As Ritz points out, obesity has now been show to be a risk factor for chronic kidney disease, independent of its common association with diabetes and/or hypertension.
The earliest record of nephrotic range proteinuria (where patients excrete several grams of protein with their urine every day) in patients with severe obesity, was in 1974 by Weisinger. This report described four patients with severe proteinuria, which decreased with weight loss and reappeared with subsequent weight regain.
Weisinger also described a typical focal segmental glomerulosclerosis (FSGS) on histological exams of kidney biopsies from these patients, findings that appeared quite different from other causes of proteinuria (e.g. diabetic nephropathy).
Subsequent studies have confirmed similar findings in other patients with severe obesity and protienuria and between 1986 and 2000 a more than 10-fold increase in the prevalence of this problem was reported.
Also, more recently, similar (albeit less severe) FSGS has been reported even with moderate obesity as well as in obese children and adolescents.
Although proteinuria is generally reduced with weight loss, few patients manage to keep the weight off, resulting in recurrence of protein excretion and deterioration of renal function.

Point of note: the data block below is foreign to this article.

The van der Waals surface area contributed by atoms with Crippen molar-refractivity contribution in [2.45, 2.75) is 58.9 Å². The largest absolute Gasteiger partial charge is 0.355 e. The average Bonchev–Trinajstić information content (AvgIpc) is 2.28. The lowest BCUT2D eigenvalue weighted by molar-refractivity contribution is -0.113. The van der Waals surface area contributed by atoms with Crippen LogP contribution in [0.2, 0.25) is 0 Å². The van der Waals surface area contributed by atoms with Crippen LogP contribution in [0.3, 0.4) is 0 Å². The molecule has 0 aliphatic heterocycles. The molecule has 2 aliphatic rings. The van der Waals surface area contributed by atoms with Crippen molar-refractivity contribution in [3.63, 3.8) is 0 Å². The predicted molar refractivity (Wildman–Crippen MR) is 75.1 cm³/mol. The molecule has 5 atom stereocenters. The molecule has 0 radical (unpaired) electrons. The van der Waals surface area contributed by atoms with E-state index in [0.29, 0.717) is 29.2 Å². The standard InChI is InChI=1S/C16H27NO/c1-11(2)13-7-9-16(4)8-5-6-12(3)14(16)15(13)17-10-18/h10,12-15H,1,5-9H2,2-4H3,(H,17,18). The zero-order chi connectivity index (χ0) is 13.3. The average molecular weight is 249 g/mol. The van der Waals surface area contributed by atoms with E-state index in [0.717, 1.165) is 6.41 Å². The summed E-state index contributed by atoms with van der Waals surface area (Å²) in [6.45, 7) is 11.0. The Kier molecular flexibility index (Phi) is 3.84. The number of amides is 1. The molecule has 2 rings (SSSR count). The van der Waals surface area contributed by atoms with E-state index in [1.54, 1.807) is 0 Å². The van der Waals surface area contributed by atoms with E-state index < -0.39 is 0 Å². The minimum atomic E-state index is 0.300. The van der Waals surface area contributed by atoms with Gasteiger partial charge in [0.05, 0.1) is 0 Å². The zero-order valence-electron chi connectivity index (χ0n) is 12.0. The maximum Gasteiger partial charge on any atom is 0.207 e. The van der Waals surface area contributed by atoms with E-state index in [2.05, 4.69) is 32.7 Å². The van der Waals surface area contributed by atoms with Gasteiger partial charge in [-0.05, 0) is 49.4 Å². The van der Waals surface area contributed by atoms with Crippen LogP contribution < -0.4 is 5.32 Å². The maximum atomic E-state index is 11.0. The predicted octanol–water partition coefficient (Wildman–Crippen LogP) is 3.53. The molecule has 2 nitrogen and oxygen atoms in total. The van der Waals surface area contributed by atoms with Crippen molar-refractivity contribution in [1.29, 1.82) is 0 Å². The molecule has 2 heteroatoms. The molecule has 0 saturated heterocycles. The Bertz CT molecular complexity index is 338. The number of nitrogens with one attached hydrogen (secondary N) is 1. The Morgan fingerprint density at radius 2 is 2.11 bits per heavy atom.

More recently, bariatric surgery, which generally results in much better long-term weight loss, has been reported to reduce proteinuria and stabilse renal function in obese patients with FSGS.
Of course, although FSGS appears to be the lesion that is most typically associated with obesity, it must be noted that all forms of kidney disease can be worsened by excess weight.
Unfortunately, large prospective trials of weight loss (surgical or non-surgical) to prevent the progressive loss of kidney function in patients with excess weight are lacking.
Such studies may be particularly relevant today, as type 2 diabetes, a condition that often goes into prolonged remission after bariatric surgery, is now emerging as the single most common driver of endstage kidney failure leaving patients with no option other than dialysis or kidney transplantation.
I am sure that many obese patients with progressive renal failure would likely prefer bariatric surgery to a life on dialysis – but whether or not this is indeed the best option will probably first have to be shown in a trial.
Nevertheless, I am sure that some of my readers will probably know of cases where renal function (protein excretion and/or loss of filtration rate) was affected by weight loss – I’d certainly be very interested in hearing about these observations.
Ritz E, Koleganova N, & Piecha G (2011). Is there an obesity-metabolic syndrome related glomerulopathy? Current opinion in nephrology and hypertension, 20 (1), 44-9 PMID: 21088574
This week, I am attending the 46th European Association for the Study of Diabetes (EASD) Annual Meeting in Stockholm, Sweden, where there is considerable enthusiasm about the many new drugs and drug classes for diabetes treatment, which are likely to hit the market in the next few years.
One such group of novel orally active anti-diabetic agents are the sodium-glucose cotransporter 2 (SGLT2) inhibitors (gliflozins), which act by blocking this transporter in the renal proximal tubule.